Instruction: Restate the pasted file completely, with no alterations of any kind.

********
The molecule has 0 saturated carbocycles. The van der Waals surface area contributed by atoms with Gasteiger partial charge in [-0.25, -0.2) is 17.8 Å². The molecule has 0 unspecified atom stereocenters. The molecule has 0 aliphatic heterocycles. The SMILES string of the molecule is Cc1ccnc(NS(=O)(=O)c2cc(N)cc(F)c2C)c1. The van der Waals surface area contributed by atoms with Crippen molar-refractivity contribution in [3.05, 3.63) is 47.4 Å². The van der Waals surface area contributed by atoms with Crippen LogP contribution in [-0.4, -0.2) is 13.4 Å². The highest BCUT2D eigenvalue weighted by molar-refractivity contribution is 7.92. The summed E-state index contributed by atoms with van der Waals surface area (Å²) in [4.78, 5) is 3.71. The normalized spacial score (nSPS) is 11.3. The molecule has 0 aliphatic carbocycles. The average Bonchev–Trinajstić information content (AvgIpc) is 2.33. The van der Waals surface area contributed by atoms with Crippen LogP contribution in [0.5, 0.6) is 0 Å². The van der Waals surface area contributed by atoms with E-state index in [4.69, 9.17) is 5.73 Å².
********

The molecule has 0 saturated carbocycles. The van der Waals surface area contributed by atoms with Gasteiger partial charge in [-0.25, -0.2) is 17.8 Å². The molecule has 0 unspecified atom stereocenters. The molecule has 0 aliphatic heterocycles. The SMILES string of the molecule is Cc1ccnc(NS(=O)(=O)c2cc(N)cc(F)c2C)c1. The van der Waals surface area contributed by atoms with Crippen molar-refractivity contribution in [3.05, 3.63) is 47.4 Å². The van der Waals surface area contributed by atoms with Crippen LogP contribution in [-0.4, -0.2) is 13.4 Å². The highest BCUT2D eigenvalue weighted by molar-refractivity contribution is 7.92. The summed E-state index contributed by atoms with van der Waals surface area (Å²) in [4.78, 5) is 3.71. The normalized spacial score (nSPS) is 11.3. The molecule has 0 aliphatic carbocycles. The average Bonchev–Trinajstić information content (AvgIpc) is 2.33. The van der Waals surface area contributed by atoms with Crippen LogP contribution in [0.5, 0.6) is 0 Å². The van der Waals surface area contributed by atoms with E-state index in [4.69, 9.17) is 5.73 Å².